By Arcadia Unified Digital Communications Intern Chloe Wong
Arcadia High School junior Ethan Wong recently placed second in the category of Engineering Mechanics at the Regeneron International Science and Engineering Fair (ISEF), an annual event where high schoolers from around the world compete for recognition in various scientific and engineering fields. The 2021 ISEF was hosted virtually this year and saw nearly 2,000 students from 64 countries submit over 1,500 projects across dozens of different categories.
Ethan’s project (“Proverse Yaw Characteristics of a Powered Blended Wing Body Aircraft of a Novel Design and Manufacture”) featured a blended wing body aircraft with the ability to fly and turn stably. The project won Ethan a cash prize of $2,000. He was previously named an ISEF finalist in 2020, but due to complications from the pandemic, no students were able to compete.
“My interest in mechanical engineering developed from constructing moving parts and structural components for my airplanes, which became increasingly intricate as I refined my designs,” Ethan said.
“I have come to appreciate mechanical engineering as a field that is essential to making my ideas feasible in the real world.” As for where his interest in aeronautics stems from, Ethan noted, “I find it fascinating that the aerodynamic forces we are oblivious to in everyday life can be harnessed through engineering to build vehicles that can fly.”
A subfield of aeronautical engineering that particularly interests Ethan is the design of flying wings; he has designed and built his own aircraft since middle school. Ethan typically constructs these flying wings in his garage using a homemade computerized numerical control foam cutter. He then flies his wings on open fields, placing a smartphone in the aircraft’s cargo bay to gather data. Because most of his flying wings are handmade, he tends to design them by trial and error, which is the chief process he used to refine his novel design.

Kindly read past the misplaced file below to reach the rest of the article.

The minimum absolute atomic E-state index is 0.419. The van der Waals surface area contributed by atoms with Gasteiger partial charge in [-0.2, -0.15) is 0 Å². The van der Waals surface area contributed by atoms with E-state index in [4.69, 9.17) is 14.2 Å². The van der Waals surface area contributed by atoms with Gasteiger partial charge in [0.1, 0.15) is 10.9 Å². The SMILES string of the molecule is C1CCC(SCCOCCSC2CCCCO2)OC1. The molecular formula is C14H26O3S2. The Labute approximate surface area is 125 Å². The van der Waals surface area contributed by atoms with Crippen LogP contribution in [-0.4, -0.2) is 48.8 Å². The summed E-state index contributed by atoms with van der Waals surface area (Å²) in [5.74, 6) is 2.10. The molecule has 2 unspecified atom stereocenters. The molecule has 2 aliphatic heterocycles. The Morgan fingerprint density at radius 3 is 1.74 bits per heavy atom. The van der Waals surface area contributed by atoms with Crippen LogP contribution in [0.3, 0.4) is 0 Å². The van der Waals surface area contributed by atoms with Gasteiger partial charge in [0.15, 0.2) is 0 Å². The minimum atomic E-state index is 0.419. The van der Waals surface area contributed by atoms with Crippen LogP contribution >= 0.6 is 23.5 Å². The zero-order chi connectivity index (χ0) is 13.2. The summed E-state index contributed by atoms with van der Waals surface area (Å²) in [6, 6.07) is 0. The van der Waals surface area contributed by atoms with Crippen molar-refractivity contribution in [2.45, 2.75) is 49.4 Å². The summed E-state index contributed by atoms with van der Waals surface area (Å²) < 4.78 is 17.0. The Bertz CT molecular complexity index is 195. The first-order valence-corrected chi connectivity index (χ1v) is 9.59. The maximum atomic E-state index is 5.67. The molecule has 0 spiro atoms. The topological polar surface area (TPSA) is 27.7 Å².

His aircraft can perform coordinated turns without a rudder or other vertical surfaces, allowing for a more structurally efficient design. Ethan developed several iterations of the flying wing before he was able to settle on one to use for his science fair project.
“I probably crashed my flying wing a hundred times before it flew perfectly,” Ethan said. “However, I’m pretty satisfied with how my project this year turned out.”
But ISEF values more than just experimentation, according to Ethan. Knowledge of one’s material and public speaking skills also factor in. At most science fairs, students must organize their findings into a detailed, comprehensive report before being interviewed by several experienced judges. At this year’s ISEF, five different judging panels questioned competitors on the ins and outs of their projects. Many of these judges were experienced in the students’ respective fields, making it even more critical that their answers were detailed, accurate, and informative.